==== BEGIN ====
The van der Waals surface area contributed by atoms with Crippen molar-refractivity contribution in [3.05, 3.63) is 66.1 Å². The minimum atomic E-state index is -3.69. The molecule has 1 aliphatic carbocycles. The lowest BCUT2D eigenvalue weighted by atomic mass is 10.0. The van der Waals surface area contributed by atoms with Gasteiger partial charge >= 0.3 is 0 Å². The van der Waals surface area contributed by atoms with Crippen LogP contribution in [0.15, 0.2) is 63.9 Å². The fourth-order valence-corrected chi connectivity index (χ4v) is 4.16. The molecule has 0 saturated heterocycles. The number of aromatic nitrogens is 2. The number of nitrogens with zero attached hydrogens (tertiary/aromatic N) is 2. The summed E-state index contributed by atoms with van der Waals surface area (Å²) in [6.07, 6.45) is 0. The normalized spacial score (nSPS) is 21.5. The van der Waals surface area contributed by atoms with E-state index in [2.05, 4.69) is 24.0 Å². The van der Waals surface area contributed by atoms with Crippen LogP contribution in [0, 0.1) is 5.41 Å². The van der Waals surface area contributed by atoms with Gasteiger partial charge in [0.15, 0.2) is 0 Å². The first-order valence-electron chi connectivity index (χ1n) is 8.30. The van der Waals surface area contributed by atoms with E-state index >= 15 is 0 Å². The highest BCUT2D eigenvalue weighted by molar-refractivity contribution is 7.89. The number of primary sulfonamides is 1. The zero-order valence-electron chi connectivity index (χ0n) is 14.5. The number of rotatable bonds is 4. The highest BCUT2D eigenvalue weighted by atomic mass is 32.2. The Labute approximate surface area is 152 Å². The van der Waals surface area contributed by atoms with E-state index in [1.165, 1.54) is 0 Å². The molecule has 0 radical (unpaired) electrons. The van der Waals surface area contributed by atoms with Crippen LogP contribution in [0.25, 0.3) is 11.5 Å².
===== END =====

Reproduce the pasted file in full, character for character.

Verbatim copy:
The van der Waals surface area contributed by atoms with Crippen molar-refractivity contribution in [3.05, 3.63) is 66.1 Å². The minimum atomic E-state index is -3.69. The molecule has 1 aliphatic carbocycles. The lowest BCUT2D eigenvalue weighted by atomic mass is 10.0. The van der Waals surface area contributed by atoms with Gasteiger partial charge >= 0.3 is 0 Å². The van der Waals surface area contributed by atoms with Crippen LogP contribution in [0.15, 0.2) is 63.9 Å². The fourth-order valence-corrected chi connectivity index (χ4v) is 4.16. The molecule has 0 saturated heterocycles. The number of aromatic nitrogens is 2. The number of nitrogens with zero attached hydrogens (tertiary/aromatic N) is 2. The summed E-state index contributed by atoms with van der Waals surface area (Å²) in [6.07, 6.45) is 0. The normalized spacial score (nSPS) is 21.5. The van der Waals surface area contributed by atoms with E-state index in [2.05, 4.69) is 24.0 Å². The van der Waals surface area contributed by atoms with Crippen LogP contribution in [0, 0.1) is 5.41 Å². The van der Waals surface area contributed by atoms with Gasteiger partial charge in [0.15, 0.2) is 0 Å². The first-order valence-electron chi connectivity index (χ1n) is 8.30. The van der Waals surface area contributed by atoms with E-state index >= 15 is 0 Å². The highest BCUT2D eigenvalue weighted by molar-refractivity contribution is 7.89. The number of primary sulfonamides is 1. The zero-order valence-electron chi connectivity index (χ0n) is 14.5. The number of rotatable bonds is 4. The highest BCUT2D eigenvalue weighted by atomic mass is 32.2. The Labute approximate surface area is 152 Å². The van der Waals surface area contributed by atoms with E-state index in [1.165, 1.54) is 0 Å². The molecule has 0 radical (unpaired) electrons. The van der Waals surface area contributed by atoms with Crippen LogP contribution in [0.25, 0.3) is 11.5 Å².